In fact, some estimates show that your DNA takes 10,000 oxidative hits daily. Antioxidants work to counteract the damage caused by free radicals.

Glutathione is the “master” antioxidant, directly binding to oxidative compounds that damage cell membranes, DNA, and energy production. It directly neutralizes a wide range of oxidants, including superoxide, nitric oxide, carbon radicals, hydroperoxides, peroxynitrites, and lipid peroxides.

Glutathione offers the all-important antioxidant defense like few others can.

Glutathione and Detoxification

The role of glutathione in your body’s detoxification system is vital. But your natural processes sometimes need a boost from increased glutathione from your diet or supplements.

Here’s how the detoxification system works, in three phases.

During Phase 1 detoxification, all sorts of toxins and xenobiotics are partially processed by specialized proteins inside mitochondria called cytochromes.

Unfortunately, Phase 1 is an incomplete processing and can turn toxins into dangerous free radicals. These are not only damaging, but they can single handedly deplete glutathione, creating an imbalance between Phase 1 and Phase 2 activity.

In Phase 2 detoxification, various enzymes act directly on the toxins partially degraded and processed in Phase 1. These enzymes use glutathione to neutralize the toxins.

Phase 3 detoxification is the elimination of toxins and xenobiotics. Toxins are removed from your body, mainly by the kidneys (urine) and liver (bile).

Without glutathione, your body would not be able to neutralize and eliminate toxins effectively.

Glutathione and Energy

Energy production occurs within all cells (except red blood cells) via the mitochondria. Glutathione protects mitochondria from free radicals and the oxidative damage they cause. In this way, glutathione is paramount to energy production.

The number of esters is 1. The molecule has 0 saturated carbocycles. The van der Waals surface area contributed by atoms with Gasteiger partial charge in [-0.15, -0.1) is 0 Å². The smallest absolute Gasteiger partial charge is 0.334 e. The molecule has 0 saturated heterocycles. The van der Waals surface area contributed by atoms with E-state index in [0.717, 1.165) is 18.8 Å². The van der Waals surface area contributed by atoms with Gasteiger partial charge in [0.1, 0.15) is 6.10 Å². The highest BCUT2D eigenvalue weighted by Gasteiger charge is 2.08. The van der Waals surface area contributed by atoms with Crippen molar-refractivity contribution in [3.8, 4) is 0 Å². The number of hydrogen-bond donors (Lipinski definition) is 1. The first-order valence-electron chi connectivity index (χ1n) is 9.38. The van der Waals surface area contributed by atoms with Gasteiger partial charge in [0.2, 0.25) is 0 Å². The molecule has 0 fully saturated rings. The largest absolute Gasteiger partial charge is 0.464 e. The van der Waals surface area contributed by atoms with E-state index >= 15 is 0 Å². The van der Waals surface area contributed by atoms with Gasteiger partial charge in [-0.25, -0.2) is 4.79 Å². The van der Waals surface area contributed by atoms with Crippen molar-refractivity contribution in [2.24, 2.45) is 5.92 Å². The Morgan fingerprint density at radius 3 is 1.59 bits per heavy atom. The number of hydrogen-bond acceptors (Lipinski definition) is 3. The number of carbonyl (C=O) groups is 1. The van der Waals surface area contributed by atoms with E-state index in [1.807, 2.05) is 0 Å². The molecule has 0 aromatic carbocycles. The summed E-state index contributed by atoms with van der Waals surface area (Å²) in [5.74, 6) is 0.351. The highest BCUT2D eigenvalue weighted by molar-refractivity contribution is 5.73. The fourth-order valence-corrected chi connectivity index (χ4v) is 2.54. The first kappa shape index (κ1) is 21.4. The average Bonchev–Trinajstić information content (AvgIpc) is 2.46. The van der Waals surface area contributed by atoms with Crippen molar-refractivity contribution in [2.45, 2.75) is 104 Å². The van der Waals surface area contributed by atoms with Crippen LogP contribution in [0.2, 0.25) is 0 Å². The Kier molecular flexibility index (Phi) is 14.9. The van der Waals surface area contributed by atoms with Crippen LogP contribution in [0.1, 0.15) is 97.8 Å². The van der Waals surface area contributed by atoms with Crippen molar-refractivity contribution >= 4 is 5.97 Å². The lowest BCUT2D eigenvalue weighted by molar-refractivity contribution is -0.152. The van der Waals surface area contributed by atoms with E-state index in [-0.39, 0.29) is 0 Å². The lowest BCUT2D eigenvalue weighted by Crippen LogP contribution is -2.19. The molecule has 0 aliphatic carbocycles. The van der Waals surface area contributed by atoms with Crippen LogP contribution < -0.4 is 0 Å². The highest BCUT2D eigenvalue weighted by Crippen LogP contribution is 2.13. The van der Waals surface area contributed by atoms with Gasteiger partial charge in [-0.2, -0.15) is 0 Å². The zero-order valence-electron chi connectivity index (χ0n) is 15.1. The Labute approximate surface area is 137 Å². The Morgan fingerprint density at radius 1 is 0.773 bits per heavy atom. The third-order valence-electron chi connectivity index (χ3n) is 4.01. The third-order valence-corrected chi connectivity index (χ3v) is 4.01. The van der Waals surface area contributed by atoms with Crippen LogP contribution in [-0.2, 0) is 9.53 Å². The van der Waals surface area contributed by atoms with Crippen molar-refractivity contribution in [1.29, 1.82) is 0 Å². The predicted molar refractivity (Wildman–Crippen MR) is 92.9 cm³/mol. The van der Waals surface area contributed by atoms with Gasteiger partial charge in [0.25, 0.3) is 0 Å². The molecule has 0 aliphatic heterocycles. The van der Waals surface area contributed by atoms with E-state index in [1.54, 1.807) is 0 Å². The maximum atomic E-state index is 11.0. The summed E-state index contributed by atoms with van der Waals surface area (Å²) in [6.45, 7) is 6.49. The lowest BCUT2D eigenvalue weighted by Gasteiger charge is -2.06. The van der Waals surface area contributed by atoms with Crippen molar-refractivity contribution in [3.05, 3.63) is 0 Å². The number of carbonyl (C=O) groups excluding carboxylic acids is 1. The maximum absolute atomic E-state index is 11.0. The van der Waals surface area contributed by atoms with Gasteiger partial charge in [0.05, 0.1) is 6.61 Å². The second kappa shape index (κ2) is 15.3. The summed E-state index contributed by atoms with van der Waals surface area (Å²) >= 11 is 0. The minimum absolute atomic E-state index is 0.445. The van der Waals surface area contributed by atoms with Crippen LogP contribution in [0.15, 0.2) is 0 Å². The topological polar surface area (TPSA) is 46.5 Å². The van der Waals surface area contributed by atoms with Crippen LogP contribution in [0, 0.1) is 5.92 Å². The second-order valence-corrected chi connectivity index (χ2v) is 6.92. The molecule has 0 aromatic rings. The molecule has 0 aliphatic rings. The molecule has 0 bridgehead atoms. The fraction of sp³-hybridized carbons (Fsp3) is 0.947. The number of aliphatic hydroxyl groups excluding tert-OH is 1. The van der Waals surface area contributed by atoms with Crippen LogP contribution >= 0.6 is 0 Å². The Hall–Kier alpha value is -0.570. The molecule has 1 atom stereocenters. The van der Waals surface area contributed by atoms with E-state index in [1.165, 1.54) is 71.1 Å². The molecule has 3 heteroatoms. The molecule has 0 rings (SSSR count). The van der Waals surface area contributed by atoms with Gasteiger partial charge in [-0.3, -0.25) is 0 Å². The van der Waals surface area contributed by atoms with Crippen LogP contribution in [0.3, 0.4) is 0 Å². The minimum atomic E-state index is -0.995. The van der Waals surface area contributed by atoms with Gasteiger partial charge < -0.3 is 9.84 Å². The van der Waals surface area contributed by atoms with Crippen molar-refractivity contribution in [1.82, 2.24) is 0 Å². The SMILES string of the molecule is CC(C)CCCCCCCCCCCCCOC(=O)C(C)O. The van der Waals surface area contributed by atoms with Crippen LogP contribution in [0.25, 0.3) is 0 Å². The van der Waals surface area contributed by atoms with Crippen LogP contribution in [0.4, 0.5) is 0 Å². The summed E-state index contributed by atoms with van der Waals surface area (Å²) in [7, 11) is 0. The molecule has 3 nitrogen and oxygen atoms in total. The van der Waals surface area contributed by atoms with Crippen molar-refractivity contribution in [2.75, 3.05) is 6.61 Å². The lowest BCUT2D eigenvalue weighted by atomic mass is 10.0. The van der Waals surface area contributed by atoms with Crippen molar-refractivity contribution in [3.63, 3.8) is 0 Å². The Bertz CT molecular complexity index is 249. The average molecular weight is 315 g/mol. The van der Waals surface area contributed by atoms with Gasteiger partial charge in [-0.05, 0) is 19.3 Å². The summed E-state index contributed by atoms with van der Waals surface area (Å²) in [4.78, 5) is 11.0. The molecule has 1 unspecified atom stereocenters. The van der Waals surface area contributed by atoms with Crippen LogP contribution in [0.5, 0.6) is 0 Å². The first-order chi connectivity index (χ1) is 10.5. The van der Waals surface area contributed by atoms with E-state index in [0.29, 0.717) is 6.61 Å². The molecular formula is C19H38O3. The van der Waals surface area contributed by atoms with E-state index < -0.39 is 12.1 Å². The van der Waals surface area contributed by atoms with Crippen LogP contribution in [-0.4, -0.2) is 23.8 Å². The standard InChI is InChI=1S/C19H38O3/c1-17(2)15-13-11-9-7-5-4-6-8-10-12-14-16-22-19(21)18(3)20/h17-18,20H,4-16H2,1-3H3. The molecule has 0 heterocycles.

If mitochondria are damaged, they slow down and start to make less energy. The affected  “diseased” mitochondria leads to decreased bodily function and efficiency.

To make things worse, damaged mitochondria output more free radicals. In turn, these free radicals cause further mitochondrial damage and create a vicious cycle of less energy and more damage.

GSH binds these free radicals and relieves oxidative stress — not just on the mitochondria, but on the rest of the cell. Fab


Stressed Woman
Image by Luke Michael

Glutathione and the Immune System

Glutathione helps your immune system stay strong and ready to fight infections. While vitamin C seems to get all the accolades when it comes to immunity, glutathione is the under-recognized supporting actor who deserves the starring role.

Research shows that active glutathione (GSH) primes white cells such as natural killer (NK) and T cells, your body’s front-line infection fighters. GSH-enhanced T cells are able to produce more infection-fighting substances, controlling both bacterial and viral infections.

One clinical trial in particular found that GSH doubled NK cells’ ability to be cytotoxic (kill invaders) after just six months of use. Glutathione actually has a potent antibacterial effect as it helps the immune cells called macrophages fight the bacterium that causes tuberculosis, Mycobacterium tuberculosis.

In another study, researchers found that GSH modulates the behavior of many immune system cells, affecting adaptive immunity and protecting against microbial, viral and parasitic infections.